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Flu symptoms striking hard

By Staff | Jan 2, 2015

In keeping with national statistics, Jefferson County and adjoining areas are seeing an increase in the number of influenza and influenza-like cases.

According to the Center for Disease Control’s FluView, “flu activity continued to increase in the United States and is high in about half of the country with national influenza-like-illness (ILI) now approaching the peak level seen during the 2012-2013 season.”

Regional breakdowns show that West Virginia, that falls in the CDC’s Region 3, has seen moderate activity compared to other regions around the nation. Also in Region 3 are Delaware, Maryland, Virginia, Pennsylvania, and the District of Columbia. While West Virginia is shown as reporting a moderate percentage of influenza cases, Virginia and Maryland both fall into the severe category.

According to FluView, the following is a summary of the key flu indicators for the week ending Dec. 20:

The proportion of people seeing their health care provider for influenza-like illness (ILI) increased to 5.5% and is above the national baseline (2%) for the fifth consecutive week. The length of a flu season can vary. All 10 U.S. regions reported ILI activity at or above region-specific baseline levels.

Puerto Rico and 22 states experienced high ILI activity, an increase from thirteen states during the previous week. Six states (Colorado, Michigan, New Mexico, Oklahoma, Pennsylvania, and West Virginia) experienced moderate ILI activity. New York City and eight states experienced low ILI activity. Fourteen states experienced minimal ILI activity. The District of Columbia did not have sufficient data to calculate an activity level. ILI activity data indicate the amount of flu-like illness that is occurring in each state.

Widespread influenza activity was reported by 36 states. Guam, Puerto Rico and 10 states reported regional geographic influenza activity. The U.S. Virgin Islands, The District of Columbia and two states (Alaska and Oregon) reported local activity. Two states (Hawaii and California) reported sporadic influenza activity. Geographic spread data show how many areas within a state or territory are seeing flu activity.

2,643 laboratory-confirmed influenza-associated hospitalizations have been reported thru the Influenza Hospitalization Surveillance Network (FluSurv-NET) since October 1, 2014. This translates to a cumulative overall rate of 9.7 hospitalizations per 100,000 population.

All of these statistics translate into a somewhat more descriptive measure when actual individuals report on their symptoms. Many in the area have been under siege from flu symptoms including A 100oF or higher fever or feeling feverish, a cough and/or sore throat, a runny or stuffy nose, headaches and/or body aches, chills, fatigue and some nausea, vomiting, and/or diarrhea.

Symptoms appear and last for extended periods of time, according to those experiencing illness.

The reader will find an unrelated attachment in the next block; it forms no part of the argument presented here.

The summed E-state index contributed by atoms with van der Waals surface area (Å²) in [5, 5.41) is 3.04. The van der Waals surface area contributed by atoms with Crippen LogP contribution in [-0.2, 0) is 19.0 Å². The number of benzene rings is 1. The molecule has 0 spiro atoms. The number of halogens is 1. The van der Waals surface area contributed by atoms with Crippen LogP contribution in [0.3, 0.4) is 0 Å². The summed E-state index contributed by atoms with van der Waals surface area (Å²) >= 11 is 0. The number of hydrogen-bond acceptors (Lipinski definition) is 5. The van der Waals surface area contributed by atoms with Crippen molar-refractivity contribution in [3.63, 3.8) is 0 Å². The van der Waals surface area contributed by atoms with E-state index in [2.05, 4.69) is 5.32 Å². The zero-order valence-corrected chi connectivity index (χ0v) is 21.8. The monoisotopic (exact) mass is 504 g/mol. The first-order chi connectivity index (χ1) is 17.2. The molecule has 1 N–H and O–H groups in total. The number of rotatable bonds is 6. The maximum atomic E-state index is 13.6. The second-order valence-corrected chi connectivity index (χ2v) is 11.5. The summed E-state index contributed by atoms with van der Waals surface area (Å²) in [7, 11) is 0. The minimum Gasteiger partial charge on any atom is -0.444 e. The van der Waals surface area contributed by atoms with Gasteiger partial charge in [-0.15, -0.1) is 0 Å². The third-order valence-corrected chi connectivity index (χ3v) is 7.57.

Karen Seagraves-Mason, an adult student at Shepherd University, shared that she got sic before finals but had to “tough it out” to get through them.

“Two rounds of antibiotics completed and a course of steroids in progress and I’m still fighting it,” she shared. “And now my son was diagnosed with the flu Saturday.”

The sharing of sickness is common.

Vanessa McGuigan, of Bakerton, explained that her family of five has all passed it around. Mary Harder, of Ranson concurred.

“That nasty crud came bouncing through our house like a ping pong ball, infecting everyone it touched” she said. “About every third day a different family member was attacked. It has most definitely overstayed its welcome,” Harder said.

Becky Sullivan, also of Bakerton, explained that she has been battling symptoms since Thanksgiving.

“I have never gotten completely over it,” she said, sharing that a relapse at Christmas has gotten her down once again.

“Antibiotics don’t seem to help,” she said.

Lauren Crowther, paralegal with the Jefferson County Prosecutor’s office, has been fighting symptoms, saying it has been “awful, just awful.” She shared that her doctor’s office was running 60-80 flu tests per day when she visited last week.

Several individuals requiring medication have reported a shortage of Tamiflu, one drug prescribed to help alleviate symptoms. And while the CDC continues to promote getting a flu vaccine, many individuals interviewed for this story had received the vaccine but are suffering regardless.

Raine Sheldon, of Leesburg, Virginia shared that her entire family has been hit with the flu.

“We all had shots that didn’t work,” she said. “Now Lysol is our best friend.”

The disease is highly contagious as has been seen by entire families contracting the illness. In addition, children in schools have passed the sickness around as well. Just prior to the Christmas holiday, Judge Gina Groh explained that St. Joseph’s School in Martinsburg where her children attend, closed down for two days because so many students were out sick.

Kelly McDonald, a teacher in Bel Air, Maryland, shared that at Saint Margaret School, “our 7th grade classes had 16 kids absent, leaving eight kids in school. It’s been horrible,” she continued.

As students head back to school next week, the exchange of germs and increase in flu symptoms is likely. Precautions should be followed including using Lysol or other disinfectant. Hand washing is essential as is covering mouths when sneezing or coughing. Those with symptoms should remain at home and should seek medical attention.